What is “fundamentalism”? Name about 666 examples from recent media coverage… – GetReligion

Yes, “fundamentalist” can apply in a generic sense to any old band with some hard-core outlook. But in any religious context, it should refer only to a specific movement of Orthodox Protestants, especially important in the United States. The religious F-word should be applied with care because, as the Associated Press Stylebook correctly warns, it has “to a large extent taken on derogatory connotations”.

So here’s the big idea: the AP advises, “in general, don’t use fundamentalist unless a group applies the word to themselves.”

The Church of Jesus Christ of Latter-day Saints is angered when offshoots that perpetuate its founding prophet Joseph Smith Jr.’s doctrine of polygamy are called “Mormon fundamentalists,” and is now seeking to abolish its own “Mormon” moniker. . Islamic scholars alike reject the common label of “Muslim fundamentalist” for terrorists and political extremists.

Back to the Protestants. Premier historian George Marsden’s funny definition was that a fundamentalist is “an evangelical who is angry at something.” Fundamentalism is best understood as the most militant and strictest segment within the larger and looser evangelical movement.

This month things were sorted at this Patheos post by Jim Erwin, pastor of First Baptist Church in Washburn, Mo., and executive secretary of Baptist Church International Ministries. The Guy borrows and revises Erwin’s distinctions between the two terms as follows.

Fundamentalist churches first and foremost maintain religious separation not only from non-Christians but also from other Christians, including evangelicals, if they are seen as not strict enough in their beliefs and/or too open to secular influences. of the world. The distinction was accentuated by the career of Monsieur Evangélique, the Rev. Billy Graham, who was ultimately shunned by fundamentalists because he cooperated with more liberal Protestants and Catholics in his evangelistic campaigns.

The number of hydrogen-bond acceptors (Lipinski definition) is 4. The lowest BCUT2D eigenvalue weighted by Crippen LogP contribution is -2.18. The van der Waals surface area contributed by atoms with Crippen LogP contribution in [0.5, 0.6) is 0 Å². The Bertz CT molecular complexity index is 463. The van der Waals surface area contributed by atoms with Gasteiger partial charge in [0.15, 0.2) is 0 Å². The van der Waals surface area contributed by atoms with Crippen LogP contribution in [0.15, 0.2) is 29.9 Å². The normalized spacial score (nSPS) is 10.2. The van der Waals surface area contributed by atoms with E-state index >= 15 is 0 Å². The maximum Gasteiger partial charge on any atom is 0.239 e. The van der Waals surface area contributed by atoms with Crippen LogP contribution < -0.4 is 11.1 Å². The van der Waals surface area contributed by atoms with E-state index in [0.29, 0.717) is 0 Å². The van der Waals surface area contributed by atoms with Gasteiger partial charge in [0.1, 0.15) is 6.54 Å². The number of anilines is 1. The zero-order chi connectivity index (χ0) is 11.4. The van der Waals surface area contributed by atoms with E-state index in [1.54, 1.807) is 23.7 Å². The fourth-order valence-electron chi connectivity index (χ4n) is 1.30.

It is important to note that fundamentalism also draws a line against the Pentecostal and charismatic movements, which are important segments of the evangelical coalition, as it opposes their practices of speaking in tongues, faith healing and prophecy. modern gods.

Evangelicals and fundamentalists uphold traditional Christian doctrines and moral principles and most particularly the Protestant belief in the complete and unique authority of the Bible. Fundamentalists insist on the “inerrancy” of the Bible as originally written (free from error, including all historical details) and the divine inspiration of every word. They follow strictly literal interpretations, for example on the account of creation in the book of Genesis, unless the words are clearly meant otherwise. (One faction insists on using only the King James version.)

Evangelicals may agree, but many accept judicious use of modern scholarship and some flexibility on these issues.

Fundamentalist separatism extends to what are seen as harmful societal influences to create a cultural enclave. They prefer church-run day schools and home-schooling to public schools, while evangelicals support all options. Fundamentalists generally avoid alcohol and entertainment such as social dancing, movies, and sometimes television. They may observe careful limits on hair, clothing, or jewelry. And they teach men’s leadership in the home and in the church.

Evangelicals generally allow varied beliefs and practices on these aspects and in particular have an important “egalitarian” component on the roles of women.

With these current differences in mind, let’s sketch out the basic story a bit.

CONTINUE READING: “What is “fundamentalism”?by Richard Ostling.

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